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Baltimore made international headlines for this bizarre sport that started on a dare

July 22, 1929 - THE FLAGPOLE SITTING CRAZE IN BALTIMORE -- This is part of a crowd of 4,000 that turned out to see Avon Foreman, of Baltimore, descend after 10 days atop a flagpole.
July 22, 1929 - THE FLAGPOLE SITTING CRAZE IN BALTIMORE -- This is part of a crowd of 4,000 that turned out to see Avon Foreman, of Baltimore, descend after 10 days atop a flagpole. (Baltimore Sun staff/Check with Baltimore Sun Photo)

It was hot that July day in 1929 when, on a dare, young Avon “Azey” Foreman shinnied up an 18-foot pole in his backyard on Ethelbert Avenue. There he stayed for 10 days and nights, a period during which the 15-year-old Foreman captured the city’s fancy, earned nationwide acclaim and spawned a parade of challengers determined to best the juvenile pole-sitting record of the tousle-haired kid from Northwest Baltimore.

For 250 hours, Foreman remained aloft on his crude perch, sleeping on a rosewood ironing board. He was sustained by meals of milk and potatoes hoisted up in buckets along with the fan mail he received, much of it from girls enamored with his pursuit. Come night, friends kept watch to make sure Foreman didn’t walk in his sleep.

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From the start, The Baltimore Sun — sensing that the story had legs — issued daily reports on the lad’s progress, as did a local radio station. On day four, Foreman received a visit from Alvin “Shipwreck” Kelly, a celebrated pole-sitter from New York whose 23-day feat at Carlin’s Park, in June, had kindled the boy’s bravado. The next day, Foreman’s father rigged an electric light on an adjacent pole so he could be seen at night by the burgeoning crowds, many of whom left donations in a pail at the foot of the pole.

Avon Foreman, whose exploit of sitting on a flagpole for 10 days made him a local hero and started a craze in Baltimore of flagpole sitting.
Avon Foreman, whose exploit of sitting on a flagpole for 10 days made him a local hero and started a craze in Baltimore of flagpole sitting. (Baltimore Sun staff/Check with Baltimore Sun Photo)

On day seven, an estimated 3,000 people streamed in, trampling flower beds and creating such gridlock that police from the Northern District were dispatched to control traffic. The following day, a Sunday, Foreman’s sister raised a Bible to her brother, who read passages about patience from the book of Job. He also wrote a song about his efforts, “The Flagpole Melody,” and serenaded onlookers, to wit:

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"When the dawn, it comes,

And folks gather round,

I can sit and eat,

And shake my feet,

But I won’t come down."

On July 30, Foreman stood up, stretched and, before a throng of 4,000, proclaimed himself “champion juvenile sitter of the world.” Then he slid down, as planned, having spent 10 days, 10 hours, 10 minutes and 10 seconds aloft.

Like the Times Square ball dropping on New Year’s Eve, he descended slowly as the crowd cheered, horns blared and fireworks boomed. Five cops whisked Foreman through the crowd and into his house “in somewhat the same fashion as [aviator] Colonel Charles A. Lindbergh was ushered through his galleries on his tour of the country [after crossing the Atlantic],” The Sun reported.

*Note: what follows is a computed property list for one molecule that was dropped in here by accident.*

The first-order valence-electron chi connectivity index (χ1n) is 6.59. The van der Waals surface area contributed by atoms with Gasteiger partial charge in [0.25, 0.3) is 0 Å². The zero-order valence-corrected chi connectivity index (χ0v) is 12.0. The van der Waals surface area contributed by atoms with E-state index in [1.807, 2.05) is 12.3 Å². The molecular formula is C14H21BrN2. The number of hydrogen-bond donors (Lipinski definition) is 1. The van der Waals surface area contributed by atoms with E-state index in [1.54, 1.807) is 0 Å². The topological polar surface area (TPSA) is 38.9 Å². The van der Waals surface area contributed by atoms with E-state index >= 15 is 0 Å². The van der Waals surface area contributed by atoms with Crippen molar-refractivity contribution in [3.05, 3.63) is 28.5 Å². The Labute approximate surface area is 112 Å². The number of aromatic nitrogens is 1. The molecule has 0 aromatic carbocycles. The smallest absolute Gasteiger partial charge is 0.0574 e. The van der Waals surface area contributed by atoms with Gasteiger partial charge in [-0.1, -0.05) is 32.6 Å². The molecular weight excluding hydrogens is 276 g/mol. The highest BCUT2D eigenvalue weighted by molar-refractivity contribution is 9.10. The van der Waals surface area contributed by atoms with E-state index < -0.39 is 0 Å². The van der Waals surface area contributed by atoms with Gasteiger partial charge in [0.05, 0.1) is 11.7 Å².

His fortitude had earned Foreman an eclectic array of gifts: $60 cash, a set of golf clubs, dance lessons and a free dental exam.

At his front door, Foreman turned, waved and said, “Well, folks, I’m going in to get a good night’s sleep.”

Nearby, his girlfriend, Lena Stamm, 14, beamed at her beau.

“Ain’t he grand?” she said.

Mayor William Broening thought so, commending Foreman “for the achievement and honor of the youth of today keeping alive the old pioneer spirit of early America.”

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That did it. Within a week, The Sun reported, 25 youngsters in the city had climbed poles of their own, “having learned there is glory in the heights.” The youngest was 8; the oldest, 15. For the most part, their parents obliged, reasoning that at least they knew their children’s whereabouts.

The Baltimore phenomenon made headlines worldwide, from Paris to Berlin. In England, the Manchester Guardian dubbed the pole-sitters “Roosters a la Maryland.” The London Times opined that the craze taught kids “the virtues of sedateness and stillness.”

That Broening condoned such silliness rankled at least one Sun reader, who wrote, “Is it possible [the mayor] has at last reached the age of second childhood and may soon be found sitting upon the top of a pole himself, or has he just gone to the bow-wows?”

Wee Willie Wentworth remained atop a flagpole for 48 days. He earned $600 in cash and gifts.
Wee Willie Wentworth remained atop a flagpole for 48 days. He earned $600 in cash and gifts. (Baltimore Sun staff/Check with Baltimore Sun Photo)

Eventually, all of the youths gave up, save two: “Wee” Willie Wentworth, 12, and Dorothy Staylor, 13, both of South Baltimore. She lasted 46 days on a platform outfitted with a tent, pillows, blankets, radio and a belt to keep her from falling. Wentworth stayed aloft for 48 days on a stand with a railing on three sides and an umbrella for shade. Each Sabbath, his pastor led Sunday school class at the foot of the pole.

Both alighted on Sept.16 — school opened the next day — with less hoopla than had greeted Foreman, though Wentworth collected $600 for his effort. Soon after, he and Staylor were treated to an airplane ride over the city.

Decades later, Wentworth reminisced about his accomplishment.

“Often, people ask me if I’d ever do anything like that again,” he said. “The answer is no.”

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